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The Evolving Frontier: Comparing the Historical Dynamics of Private Enterprise in Earth and Space Exploration

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Guided by the Obama administration, NASA has begun developing commercial launch capabilities. For both cargo and crew delivery to the International Space Station, NASA has selected companies to build and

Guided by the Obama administration, NASA has begun developing commercial launch capabilities. For both cargo and crew delivery to the International Space Station, NASA has selected companies to build and operate the vehicles at a fixed price. Alexander McDonald suggests that this continues a trend in space exploration established by large observatory projects, and that the Apollo-era style of funding and operation was a historical anomaly. This paper attempts to discover if historical analog can support or weaken this thesis. The analogs chosen are two episodes in the history of terrestrial exploration: the experience of the Spanish and British empires in North America. These are compared to the history of space exploration up until today, focusing on how the role of private enterprise has changed in each instance. While the analogies between historical episodes are weak in a few areas, they do possess a common narrative concerning the shifting balance between private and government interests. This narrative supports McDonald's thesis, and shows that NASA's current policy anticipates an expected transition towards a private-public hybrid model of exploration and expansion.

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  • 2015-05

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The formation and degradation of planetary surfaces: impact features and explosive volcanic landforms on the Moon and Mars

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Impact cratering and volcanism are two fundamental processes that alter the surfaces of the terrestrial planets. Though well studied through laboratory experiments and terrestrial analogs, many questions remain regarding how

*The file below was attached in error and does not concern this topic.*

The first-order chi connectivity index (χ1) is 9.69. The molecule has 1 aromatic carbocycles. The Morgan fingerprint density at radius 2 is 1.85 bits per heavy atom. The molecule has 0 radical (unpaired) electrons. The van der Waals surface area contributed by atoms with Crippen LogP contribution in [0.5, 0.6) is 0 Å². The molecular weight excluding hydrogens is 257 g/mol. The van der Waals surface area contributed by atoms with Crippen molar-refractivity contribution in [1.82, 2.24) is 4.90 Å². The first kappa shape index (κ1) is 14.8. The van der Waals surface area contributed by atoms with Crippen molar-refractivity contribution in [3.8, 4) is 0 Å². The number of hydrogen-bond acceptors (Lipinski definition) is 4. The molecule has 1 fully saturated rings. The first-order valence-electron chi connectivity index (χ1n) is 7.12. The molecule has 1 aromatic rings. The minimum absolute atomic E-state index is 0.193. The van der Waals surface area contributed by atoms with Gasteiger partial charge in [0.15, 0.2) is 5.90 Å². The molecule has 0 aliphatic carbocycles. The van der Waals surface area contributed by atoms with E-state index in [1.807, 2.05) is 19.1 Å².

Impact cratering and volcanism are two fundamental processes that alter the surfaces of the terrestrial planets. Though well studied through laboratory experiments and terrestrial analogs, many questions remain regarding how these processes operate across the Solar System. Little is known about the formation of large impact basins (>300 km in diameter) and the degree to which they modify planetary surfaces. On the Moon, large impact basins dominate the terrain and are relatively well preserved. Because the lunar geologic timescale is largely derived from basin stratigraphic relations, it is crucial that we are able to identify and characterize materials emplaced as a result of the formation of the basins, such as light plains. Using high-resolution images under consistent illumination conditions and topography from the Lunar Reconnaissance Orbiter Camera (LROC), a new global map of light plains is presented at an unprecedented scale, revealing critical details of lunar stratigraphy and providing insight into the erosive power of large impacts. This work demonstrates that large basins significantly alter the lunar surface out to at least 4 radii from the rim, two times farther than previously thought. Further, the effect of pre-existing topography on the degradation of impact craters is unclear, despite their use in the age dating of surfaces. Crater measurements made over large regions of consistent coverage using LROC images and slopes derived from LROC topography show that pre-existing topography affects crater abundances and absolute model ages for craters up to at least 4 km in diameter.

On Mars, small volcanic edifices can provide valuable insight into the evolution of the crust and interior, but a lack of superposed craters and heavy mantling by dust make them difficult to age date. On Earth, morphometry can be used to determine the ages of cinder cone volcanoes in the absence of dated samples. Comparisons of high-resolution topography from the Context Imager (CTX) and a two-dimensional nonlinear diffusion model show that the forms observed on Mars could have been created through Earth-like processes, and with future work, it may be possible to derive an age estimate for these features in the absence of superposed craters or samples.

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  • 2018